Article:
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No breakthrough but some consensus in China-US trade talks, Beijing says
Beijing and Washington agree only to keep talking after two days of dialogue 
 
China and the United States have wrapped up their first round of trade talks with no breakthrough, agreeing only to have more dialogue to ease tensions.
 
A short statement released by the state-run Xinhua news agency said both sides were still “very divided” on some issues and “more work needed to be done”.
 
The two sides “reached some consensus” and exchanged views on expanding US exports to China, bilateral investment, intellectual property protection and the imposition of tariffs, the statement said, without elaboration.
 
A separate statement by China’s Ministry of Commerce said China also protested against a US ban on Chinese tech giant ZTE buying American components.
 
The US delegation said it would report back to US President Donald Trump on the matter, according to the ministry.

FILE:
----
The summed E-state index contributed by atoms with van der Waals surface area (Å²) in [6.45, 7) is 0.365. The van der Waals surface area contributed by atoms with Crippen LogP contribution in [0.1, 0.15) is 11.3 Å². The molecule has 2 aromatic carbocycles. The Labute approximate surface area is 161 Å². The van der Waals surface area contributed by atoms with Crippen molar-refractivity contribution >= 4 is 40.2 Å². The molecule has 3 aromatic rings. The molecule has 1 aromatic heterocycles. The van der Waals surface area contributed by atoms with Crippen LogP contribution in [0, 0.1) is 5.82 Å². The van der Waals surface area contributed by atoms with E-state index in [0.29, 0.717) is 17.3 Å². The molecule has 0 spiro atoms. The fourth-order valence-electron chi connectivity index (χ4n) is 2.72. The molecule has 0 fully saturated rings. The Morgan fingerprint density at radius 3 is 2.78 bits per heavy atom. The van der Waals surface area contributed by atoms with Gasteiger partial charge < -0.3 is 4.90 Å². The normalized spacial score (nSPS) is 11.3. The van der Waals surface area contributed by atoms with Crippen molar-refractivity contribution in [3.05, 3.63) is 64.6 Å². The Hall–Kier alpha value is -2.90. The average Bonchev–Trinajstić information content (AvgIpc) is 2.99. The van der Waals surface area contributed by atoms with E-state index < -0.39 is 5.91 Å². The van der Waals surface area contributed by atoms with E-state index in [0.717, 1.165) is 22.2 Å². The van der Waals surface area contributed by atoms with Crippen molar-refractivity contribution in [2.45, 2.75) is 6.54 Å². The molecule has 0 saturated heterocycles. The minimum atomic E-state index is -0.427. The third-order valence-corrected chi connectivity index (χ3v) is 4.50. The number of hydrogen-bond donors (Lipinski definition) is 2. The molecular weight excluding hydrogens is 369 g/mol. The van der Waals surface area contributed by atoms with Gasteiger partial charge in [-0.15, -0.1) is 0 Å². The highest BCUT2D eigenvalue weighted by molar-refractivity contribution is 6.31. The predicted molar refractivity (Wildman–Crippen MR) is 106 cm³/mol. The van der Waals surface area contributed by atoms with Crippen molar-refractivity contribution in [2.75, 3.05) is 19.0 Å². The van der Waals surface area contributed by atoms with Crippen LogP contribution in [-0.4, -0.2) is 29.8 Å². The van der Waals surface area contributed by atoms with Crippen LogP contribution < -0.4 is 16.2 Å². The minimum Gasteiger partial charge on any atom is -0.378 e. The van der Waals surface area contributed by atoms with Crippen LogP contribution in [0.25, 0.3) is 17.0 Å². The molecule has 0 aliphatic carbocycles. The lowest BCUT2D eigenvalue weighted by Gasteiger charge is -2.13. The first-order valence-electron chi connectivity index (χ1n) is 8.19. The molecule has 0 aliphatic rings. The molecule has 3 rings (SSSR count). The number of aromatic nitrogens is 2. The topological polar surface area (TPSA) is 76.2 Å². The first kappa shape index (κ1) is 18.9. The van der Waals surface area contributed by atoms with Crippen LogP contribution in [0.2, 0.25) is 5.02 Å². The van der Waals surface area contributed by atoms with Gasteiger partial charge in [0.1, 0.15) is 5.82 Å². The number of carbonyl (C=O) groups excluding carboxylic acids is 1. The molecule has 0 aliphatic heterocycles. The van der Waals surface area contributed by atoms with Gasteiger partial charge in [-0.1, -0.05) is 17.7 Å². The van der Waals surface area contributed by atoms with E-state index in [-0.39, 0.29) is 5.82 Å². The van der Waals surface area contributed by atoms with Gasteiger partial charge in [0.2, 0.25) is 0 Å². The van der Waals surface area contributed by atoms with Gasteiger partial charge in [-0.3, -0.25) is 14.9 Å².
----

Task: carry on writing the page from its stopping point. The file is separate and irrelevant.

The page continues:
According to a draft framework of US demands seen by the South China Morning Post, Washington asked China to cut the trade deficit by at least US$200 billion by the end of 2020. 
Washington also demanded Beijing halt subsidies for industries under the “Made in China 2025” plan, and that China should not resort to retaliatory measures against Washington.
 
US Treasury Secretary Steven Mnuchin led the US delegation – which included US Trade Representative Robert Lighthizer and Commerce Secretary Wilbur Ross – in the talks on Thursday and Friday. 
 
The Chinese delegation was led by Vice-Premier Liu He.

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